Following the Minnesota Vikings' 41-17 defeat of the New York Giants on Sunday, Vikings' owner Zygi Wilf commented that he had full confidence in Vikings' head coach Brad Childress and has "never waivered" in this confidence. While Zygi can be forgiven his exuberance, his remarks ought to be taken with a grain of salt and a dash of reality.
Prior to the 2007 season, reflecting on a sour finish to 2006, Wilf commented that the Vikings were operating under a three-year plan of returning the team to championship-contending status. That was news to many Vikings' fans and, undoubtedly, to the several, key Vikings' veterans who dotted each side of the line of scrimmage, who expected a much earlier return to form.
The purpose of Wilf's statement was two-fold. First and foremost, he was attempting to provide damage control for a fan base on the verge of tuning out--or at least refusing to turn out at the Metrodome on game day. From a PR perspective, Wilf's comments were not well thought out, as the majority of the Vikings' fan base rebelled at the notion of paying more money and investing more time in a team promising only incremental improvements while the rest of the league was operating under a win-now philosophy.
From a bottom-line perspective, however, Wilf had another reason to set forth a three-year plan. That reason was the long contract to which he had recently inked first-time head coach Brad Childress. With his chosen coach inked to a five-year deal at a considerable sum of money, Wilf clearly felt the need to provide to the fan base a timeline for team success while giving his head coach an opportunity to learn on the job.
Entering the 2007 season, Wilf thus clearly sought from Childress nothing more than the thinnest of reasons to retain his head coach beyond 2007. When the Vikings began the season 2-5, Wilf remained silent.
Wilf's silence came to an end, at least behind closed doors, however, after the Vikings' 34-0 loss at Green Bay. Despite what Wilf is now contending--that his support for Childress has never waivered--nothing could be further from the truth as Wilf seriously contemplated replacing Childress mid-season in the wake of the Lambeau debacle.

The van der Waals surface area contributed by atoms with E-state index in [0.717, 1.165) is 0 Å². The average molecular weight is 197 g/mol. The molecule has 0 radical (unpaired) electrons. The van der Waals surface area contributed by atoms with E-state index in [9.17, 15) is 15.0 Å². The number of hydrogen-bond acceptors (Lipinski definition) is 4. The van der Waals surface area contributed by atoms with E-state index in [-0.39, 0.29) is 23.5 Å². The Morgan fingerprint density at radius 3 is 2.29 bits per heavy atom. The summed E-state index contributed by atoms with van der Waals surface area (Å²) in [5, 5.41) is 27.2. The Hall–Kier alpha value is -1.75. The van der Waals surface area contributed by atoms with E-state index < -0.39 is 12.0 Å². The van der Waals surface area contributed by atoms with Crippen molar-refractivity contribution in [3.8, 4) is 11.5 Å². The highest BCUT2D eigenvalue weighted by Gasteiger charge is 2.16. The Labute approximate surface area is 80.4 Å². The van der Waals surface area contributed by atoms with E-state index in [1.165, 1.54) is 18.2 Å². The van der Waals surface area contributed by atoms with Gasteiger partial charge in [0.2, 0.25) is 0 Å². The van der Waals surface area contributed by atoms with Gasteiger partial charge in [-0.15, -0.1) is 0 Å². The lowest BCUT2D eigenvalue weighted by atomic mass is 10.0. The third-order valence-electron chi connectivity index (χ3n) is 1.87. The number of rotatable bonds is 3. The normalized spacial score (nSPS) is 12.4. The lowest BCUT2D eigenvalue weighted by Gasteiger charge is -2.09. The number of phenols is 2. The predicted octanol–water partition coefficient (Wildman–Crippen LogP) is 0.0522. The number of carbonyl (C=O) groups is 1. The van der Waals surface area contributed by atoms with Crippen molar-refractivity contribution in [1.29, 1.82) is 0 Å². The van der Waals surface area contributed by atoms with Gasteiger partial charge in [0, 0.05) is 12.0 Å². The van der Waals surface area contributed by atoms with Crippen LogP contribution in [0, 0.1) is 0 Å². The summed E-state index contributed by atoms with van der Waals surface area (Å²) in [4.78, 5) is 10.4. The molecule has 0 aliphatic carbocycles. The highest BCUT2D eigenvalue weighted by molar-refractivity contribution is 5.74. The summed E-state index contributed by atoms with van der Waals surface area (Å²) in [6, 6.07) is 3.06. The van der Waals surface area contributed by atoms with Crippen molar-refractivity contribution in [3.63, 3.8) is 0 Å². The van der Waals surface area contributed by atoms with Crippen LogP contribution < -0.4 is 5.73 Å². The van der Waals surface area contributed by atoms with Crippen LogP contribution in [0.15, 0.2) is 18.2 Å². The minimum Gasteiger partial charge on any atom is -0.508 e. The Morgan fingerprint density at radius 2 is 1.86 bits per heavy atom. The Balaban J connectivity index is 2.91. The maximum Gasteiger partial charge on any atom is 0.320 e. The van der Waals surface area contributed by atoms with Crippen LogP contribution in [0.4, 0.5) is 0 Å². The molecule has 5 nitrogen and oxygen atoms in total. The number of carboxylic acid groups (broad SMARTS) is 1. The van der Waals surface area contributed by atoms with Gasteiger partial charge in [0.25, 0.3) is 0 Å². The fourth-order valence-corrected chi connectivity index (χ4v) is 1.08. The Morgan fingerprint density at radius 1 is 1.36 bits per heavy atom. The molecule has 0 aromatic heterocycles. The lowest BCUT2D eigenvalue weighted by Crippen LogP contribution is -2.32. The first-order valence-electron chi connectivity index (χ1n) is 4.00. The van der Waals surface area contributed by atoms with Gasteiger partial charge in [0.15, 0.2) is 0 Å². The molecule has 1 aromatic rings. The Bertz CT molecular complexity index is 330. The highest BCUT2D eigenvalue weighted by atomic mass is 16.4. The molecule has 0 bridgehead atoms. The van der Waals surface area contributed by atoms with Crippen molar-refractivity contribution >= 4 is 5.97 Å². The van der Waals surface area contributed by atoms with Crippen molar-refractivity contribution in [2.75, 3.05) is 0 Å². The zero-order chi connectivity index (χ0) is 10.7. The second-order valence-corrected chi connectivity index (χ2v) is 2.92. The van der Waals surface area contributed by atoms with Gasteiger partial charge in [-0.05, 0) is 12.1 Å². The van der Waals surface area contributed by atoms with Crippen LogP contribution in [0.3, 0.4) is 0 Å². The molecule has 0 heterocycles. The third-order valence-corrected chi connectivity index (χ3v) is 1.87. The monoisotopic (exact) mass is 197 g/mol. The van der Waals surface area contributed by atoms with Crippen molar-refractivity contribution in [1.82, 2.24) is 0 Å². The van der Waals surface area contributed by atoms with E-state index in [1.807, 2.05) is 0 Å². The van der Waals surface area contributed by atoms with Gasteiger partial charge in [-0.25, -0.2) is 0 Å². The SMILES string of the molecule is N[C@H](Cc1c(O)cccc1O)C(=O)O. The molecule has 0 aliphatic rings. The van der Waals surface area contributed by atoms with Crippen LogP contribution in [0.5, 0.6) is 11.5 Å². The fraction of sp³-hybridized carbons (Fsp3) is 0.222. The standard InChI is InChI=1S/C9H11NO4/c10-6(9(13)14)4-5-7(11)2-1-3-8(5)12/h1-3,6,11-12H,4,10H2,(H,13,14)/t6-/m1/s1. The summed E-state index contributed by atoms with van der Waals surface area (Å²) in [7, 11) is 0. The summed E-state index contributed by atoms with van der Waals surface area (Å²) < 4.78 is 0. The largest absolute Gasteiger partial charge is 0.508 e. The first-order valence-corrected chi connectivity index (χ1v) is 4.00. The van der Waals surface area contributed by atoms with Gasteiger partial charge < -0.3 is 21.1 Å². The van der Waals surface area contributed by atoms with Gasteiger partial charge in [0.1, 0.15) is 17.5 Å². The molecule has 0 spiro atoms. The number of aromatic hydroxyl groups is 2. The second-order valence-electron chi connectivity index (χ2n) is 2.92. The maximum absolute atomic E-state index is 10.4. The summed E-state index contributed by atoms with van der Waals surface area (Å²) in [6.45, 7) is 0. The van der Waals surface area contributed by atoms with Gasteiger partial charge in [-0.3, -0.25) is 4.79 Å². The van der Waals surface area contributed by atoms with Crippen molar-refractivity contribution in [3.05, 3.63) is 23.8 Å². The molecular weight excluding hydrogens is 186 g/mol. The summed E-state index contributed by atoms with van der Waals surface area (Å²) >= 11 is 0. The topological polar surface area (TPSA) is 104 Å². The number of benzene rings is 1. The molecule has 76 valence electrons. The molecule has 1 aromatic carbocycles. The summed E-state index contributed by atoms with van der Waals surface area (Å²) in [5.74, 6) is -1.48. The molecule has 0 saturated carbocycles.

The cost of making such a move, however, clearly was too great, and the alternatives too slim, for Wilf to act on his impulse in week 11. Then there was the fact that the Oakland Raiders were coming to town and likely would be fodder for whatever the Vikings could put on the field, and Wilf decided to wait it out.
The Vikings' home victory over the Raiders gave Wilf the peace of mind of knowing that his team was better than the worst team in the NFL. The road victory over the Giants, one that Wilf celebrated with the team on the sidelines, merely convinced the Vikings' owner that he could sell Childress to the Vikings' fan base at least for the remainder of this season and possibly through next season.
While the Vikings' victory over the Giants was unexpected both in absolute terms and with respect to the margin of victory, it should not be lost on Vikings' fans that the Vikings defeated a team that is very much like the Vikings in key respects, but for how it appeared on Sunday.
With a team built around establishing the passing game with the running game, the Giants were exposed as at least momentarily one-dimensional on Sunday when they attempted to set up their passing attack without the services of either of their top two running backs, Brandon Jacobs and Derrick Ward. Jacobs and Ward had combined for over 1,100 yards rushing on the season, despite both missing time to injury. The tandem's replacement against Minnesota, Reuben Droughns, had amasses a less stellar 222 yards on 67 carries.
Droughns' inability to establish the rushing attack against Minnesota forced the Giants increasingly to rely on their quarterback, Eli Manning, to move the offense. For the Giants, that's become akin to the Vikings asking Tarvaris Jackson to set up the Vikings' rushing attack with the pass--it simply isn't in the cards.
When Manning began to press, the Vikings pounced. And when the pouncing worked, the Vikings pounced more, forcing Manning into uncomfortable decision-making territory. For those familiar with Manning's history under such circumstances, the results were predictable.
As Wilf congratulated Childress on the victory over the Giants and used the moment to express his unwavering support for Childress, he clearly either ignored or was blinded to what team it was that the Vikings were facing on Sunday. The Giants, relying on Manning to win the game, were what we thought they were--a team that could still win the game, but a team that was just as likely to implode. That undoubtedly matters little to Wilf, who is just happy to have a "big win" in which to ensconce the coach to which he signed a long-term contract.
Up Next: How Hubris Beats Even the Best of Teams.